Some even argue that your medical records are worth ten times more than your credit card number on the black market. Why? Because, first, they store your personal information such as email, username, and password. Secondly, other specific details about you are recorded, like height, weight, eating habits, gender, birthdate, or your exact location using GPS monitoring. Finally, some wearable devices may even store your credit card information. So, where there’s data, there’s also a window of opportunity for malicious actors to steal it and sell it on the dark web.
I believe manufacturers have the duty to build solid security foundations to protect their users. They should also be forced by rules and regulations to better secure their gadgets. For example, the U.S. Congress already introduced the IoT Cybersecurity Improvement Act of 2019, which supports a better IoT cybersecurity hygiene.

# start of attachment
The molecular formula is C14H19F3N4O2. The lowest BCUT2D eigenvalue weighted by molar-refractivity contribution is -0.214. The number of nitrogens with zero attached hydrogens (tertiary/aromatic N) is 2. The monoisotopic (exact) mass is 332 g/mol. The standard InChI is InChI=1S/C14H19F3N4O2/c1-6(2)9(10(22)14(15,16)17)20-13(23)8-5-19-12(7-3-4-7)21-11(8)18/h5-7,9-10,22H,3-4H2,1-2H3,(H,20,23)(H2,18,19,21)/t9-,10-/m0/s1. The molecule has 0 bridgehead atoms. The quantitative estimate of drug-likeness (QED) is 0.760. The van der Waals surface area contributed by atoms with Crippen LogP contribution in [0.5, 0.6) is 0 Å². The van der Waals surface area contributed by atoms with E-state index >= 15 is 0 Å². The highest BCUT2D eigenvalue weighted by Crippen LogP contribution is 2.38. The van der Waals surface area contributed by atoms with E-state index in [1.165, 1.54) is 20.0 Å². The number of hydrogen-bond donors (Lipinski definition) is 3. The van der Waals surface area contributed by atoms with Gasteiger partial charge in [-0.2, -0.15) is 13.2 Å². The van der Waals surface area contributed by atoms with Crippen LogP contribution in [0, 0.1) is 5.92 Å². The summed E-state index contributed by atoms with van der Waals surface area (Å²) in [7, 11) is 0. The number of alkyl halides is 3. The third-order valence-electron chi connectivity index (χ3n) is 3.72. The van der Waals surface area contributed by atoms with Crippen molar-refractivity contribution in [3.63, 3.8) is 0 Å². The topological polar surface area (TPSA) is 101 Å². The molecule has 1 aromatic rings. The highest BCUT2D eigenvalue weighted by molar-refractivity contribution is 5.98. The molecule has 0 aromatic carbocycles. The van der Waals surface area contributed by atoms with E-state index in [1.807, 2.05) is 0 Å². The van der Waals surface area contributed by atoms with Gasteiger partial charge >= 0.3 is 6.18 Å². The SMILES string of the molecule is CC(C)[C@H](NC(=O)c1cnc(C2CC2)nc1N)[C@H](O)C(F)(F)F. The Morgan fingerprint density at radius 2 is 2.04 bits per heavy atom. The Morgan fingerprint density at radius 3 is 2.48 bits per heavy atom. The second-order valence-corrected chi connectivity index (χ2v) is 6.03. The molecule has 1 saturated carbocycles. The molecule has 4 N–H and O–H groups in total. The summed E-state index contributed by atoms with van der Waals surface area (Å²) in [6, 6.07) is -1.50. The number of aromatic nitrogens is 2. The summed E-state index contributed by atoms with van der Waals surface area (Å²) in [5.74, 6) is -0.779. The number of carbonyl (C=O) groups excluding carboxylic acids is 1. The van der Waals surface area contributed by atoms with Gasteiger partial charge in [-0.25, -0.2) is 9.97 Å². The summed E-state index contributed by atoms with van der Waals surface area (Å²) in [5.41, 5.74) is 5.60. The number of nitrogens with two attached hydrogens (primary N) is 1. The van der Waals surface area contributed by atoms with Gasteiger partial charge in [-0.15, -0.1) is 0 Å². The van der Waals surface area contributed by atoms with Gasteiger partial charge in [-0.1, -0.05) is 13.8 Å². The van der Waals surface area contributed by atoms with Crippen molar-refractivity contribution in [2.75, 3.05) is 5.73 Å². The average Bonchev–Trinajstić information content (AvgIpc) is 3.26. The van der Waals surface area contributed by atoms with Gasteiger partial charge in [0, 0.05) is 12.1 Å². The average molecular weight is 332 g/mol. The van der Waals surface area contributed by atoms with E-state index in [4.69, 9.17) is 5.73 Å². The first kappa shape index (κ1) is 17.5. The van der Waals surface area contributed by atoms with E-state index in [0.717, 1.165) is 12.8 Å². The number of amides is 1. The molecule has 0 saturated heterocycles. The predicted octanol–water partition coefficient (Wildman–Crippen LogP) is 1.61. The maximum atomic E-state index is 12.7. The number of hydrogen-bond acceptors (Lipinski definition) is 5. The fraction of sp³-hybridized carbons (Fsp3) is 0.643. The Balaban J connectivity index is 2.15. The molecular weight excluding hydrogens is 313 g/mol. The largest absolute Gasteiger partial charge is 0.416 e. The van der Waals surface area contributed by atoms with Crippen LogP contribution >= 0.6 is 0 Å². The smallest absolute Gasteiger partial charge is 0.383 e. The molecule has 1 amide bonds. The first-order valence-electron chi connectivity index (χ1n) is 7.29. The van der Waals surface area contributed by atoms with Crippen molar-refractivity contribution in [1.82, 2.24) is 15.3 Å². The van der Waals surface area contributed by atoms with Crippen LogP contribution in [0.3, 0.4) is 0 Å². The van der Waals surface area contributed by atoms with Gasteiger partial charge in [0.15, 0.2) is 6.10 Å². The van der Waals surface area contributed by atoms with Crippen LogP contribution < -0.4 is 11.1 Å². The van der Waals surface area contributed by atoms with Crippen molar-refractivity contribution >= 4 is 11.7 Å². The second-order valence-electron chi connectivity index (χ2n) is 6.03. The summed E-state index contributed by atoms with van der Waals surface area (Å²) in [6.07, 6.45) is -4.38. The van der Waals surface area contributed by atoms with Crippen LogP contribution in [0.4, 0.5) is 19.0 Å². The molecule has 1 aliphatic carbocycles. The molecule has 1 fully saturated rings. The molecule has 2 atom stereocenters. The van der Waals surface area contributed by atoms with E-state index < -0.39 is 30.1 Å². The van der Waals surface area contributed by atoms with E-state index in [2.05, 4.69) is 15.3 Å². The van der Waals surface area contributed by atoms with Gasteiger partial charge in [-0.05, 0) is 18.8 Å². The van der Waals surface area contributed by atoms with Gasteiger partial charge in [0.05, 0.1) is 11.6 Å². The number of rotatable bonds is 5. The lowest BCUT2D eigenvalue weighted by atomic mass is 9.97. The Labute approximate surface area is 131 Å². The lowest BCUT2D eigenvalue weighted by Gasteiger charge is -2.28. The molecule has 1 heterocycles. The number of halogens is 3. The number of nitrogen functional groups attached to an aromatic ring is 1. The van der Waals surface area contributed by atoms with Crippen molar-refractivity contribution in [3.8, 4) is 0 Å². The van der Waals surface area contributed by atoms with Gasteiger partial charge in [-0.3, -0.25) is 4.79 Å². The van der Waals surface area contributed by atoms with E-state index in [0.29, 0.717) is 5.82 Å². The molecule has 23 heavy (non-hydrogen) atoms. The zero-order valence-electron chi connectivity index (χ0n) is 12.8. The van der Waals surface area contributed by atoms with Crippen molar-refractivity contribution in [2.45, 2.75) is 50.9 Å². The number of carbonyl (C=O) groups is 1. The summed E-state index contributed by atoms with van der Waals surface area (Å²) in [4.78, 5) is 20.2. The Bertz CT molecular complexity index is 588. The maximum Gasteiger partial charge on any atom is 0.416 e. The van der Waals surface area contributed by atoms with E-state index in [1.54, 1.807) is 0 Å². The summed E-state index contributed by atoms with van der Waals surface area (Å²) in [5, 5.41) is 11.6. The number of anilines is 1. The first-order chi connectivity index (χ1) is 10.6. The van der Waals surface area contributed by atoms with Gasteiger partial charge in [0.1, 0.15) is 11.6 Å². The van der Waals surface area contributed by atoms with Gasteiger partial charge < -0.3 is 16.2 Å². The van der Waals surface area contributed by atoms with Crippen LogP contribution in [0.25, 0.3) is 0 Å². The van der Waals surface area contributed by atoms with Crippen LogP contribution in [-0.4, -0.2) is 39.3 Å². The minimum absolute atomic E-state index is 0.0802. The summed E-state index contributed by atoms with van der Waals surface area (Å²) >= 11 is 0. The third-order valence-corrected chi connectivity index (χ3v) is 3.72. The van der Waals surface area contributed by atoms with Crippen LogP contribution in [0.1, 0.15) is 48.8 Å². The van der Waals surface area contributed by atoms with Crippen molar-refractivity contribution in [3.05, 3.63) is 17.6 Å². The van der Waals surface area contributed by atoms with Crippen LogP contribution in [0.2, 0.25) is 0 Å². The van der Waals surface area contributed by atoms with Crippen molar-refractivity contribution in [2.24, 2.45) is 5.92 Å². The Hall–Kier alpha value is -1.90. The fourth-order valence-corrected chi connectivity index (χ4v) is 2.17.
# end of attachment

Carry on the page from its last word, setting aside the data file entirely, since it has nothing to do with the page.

Attacks conducted on wearable devices could result in compromising personal files and financial information. What’s more, hacks performed on medical wearables could also lead to physical injury and threaten people’s lives. So, if security is not taken seriously, more and more individuals will lose their confidence in these devices and will stop purchasing them. What started out as a technology designed to improve the quality of life, increase productivity, facilitate communication and learning, and drive medical research, could gradually turn into failure.
Wearables manufacturers should not expect users to defend themselves against cyber-attacks on their own. They should consider all possible attack scenarios and test their devices multiple times before release. But while it must be the duty of companies to create products with the best security features in mind, consumers should also pay attention to what they’re purchasing. It’s always best to research and compare alternatives, check if a provider was affected by any data breaches and investigate how exactly they handle their users’ security and privacy.
Written By: Bianca Soare